Karel Appel reacted to the devastation of the Second World War by creating paintings that grappled with the savagery of his experiences while expressing the great joy of painting. ‘I paint like a barbarian in a barbarian age’, he told André Verdet. Having acquired a solid background in painting, he aspired to unlearn what he knew and rediscover the spontaneity of childhood art.
The urge to break free of the norms of bourgeois art led him to found the Nederlandse Experimentele Groep (Dutch Experimental Group) with Constant Nieuwenhuys and Corneille in Amsterdam in July 1948. In November that same year, the three artists helped found the CoBrA movement (its name referring to Copenhagen – Brussels – Amsterdam) in Paris, with poets and artists including Pierre Alechinsky, Christian Dotremont and Asger Jorn.
Varkensmens features Appel’s typically bright colours, such as blue and red, as well as grey. As he explained to Frédéric de Towarnicki, ‘Colour is indeed my first stimulant. It strikes me first, then comes the shape, in other words the drawing, and when the drawing begins to take shape, I interpret the story.’ This reveals the influence of Henri Matisse’s colourism: Appel had seen his work in Amsterdam shortly before the war. As always in his oeuvre, the excess of shapes and colours works towards a crude, roughly outlined face. The features of this Varkensmens (‘pig man’ in Dutch), with a thick neck and raised fist, are so coarse as to be ridiculous. The swift brushwork may look daubed on, but the work is by no means naïve. The shapes in Appel’s work stand at the limit of legibility. He sketches in a figure with a few swift strokes that construct, create, denature and destroy the human presence.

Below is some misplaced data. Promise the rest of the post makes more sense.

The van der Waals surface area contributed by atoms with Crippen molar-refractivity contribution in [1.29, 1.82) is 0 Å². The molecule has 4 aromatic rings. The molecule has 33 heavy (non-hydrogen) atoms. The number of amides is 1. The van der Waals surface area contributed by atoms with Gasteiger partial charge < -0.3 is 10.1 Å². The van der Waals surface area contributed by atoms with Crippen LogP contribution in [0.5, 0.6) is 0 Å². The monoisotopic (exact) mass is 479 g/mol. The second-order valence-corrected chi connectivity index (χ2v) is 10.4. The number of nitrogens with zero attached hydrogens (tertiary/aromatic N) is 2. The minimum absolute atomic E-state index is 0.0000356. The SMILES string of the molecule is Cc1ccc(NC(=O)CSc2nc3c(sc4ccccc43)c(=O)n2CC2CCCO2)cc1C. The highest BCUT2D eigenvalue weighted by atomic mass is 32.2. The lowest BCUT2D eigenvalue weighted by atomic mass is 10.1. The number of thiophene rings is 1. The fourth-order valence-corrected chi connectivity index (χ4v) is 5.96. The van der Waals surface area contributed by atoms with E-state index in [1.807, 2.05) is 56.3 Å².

Choghakate Kazarian (ed.), Karel Appel, exh. cat. Paris, Musée d’Art Moderne de la Ville de Paris, Paris, Paris Musées, 2017.
Karel Appel, Frédéric de Towarnicki and André verdet, Propos de liberté de Karel Appel 1974-1984, Paris, Éditions Galilée, 1985 (coll. Écritures/Figures).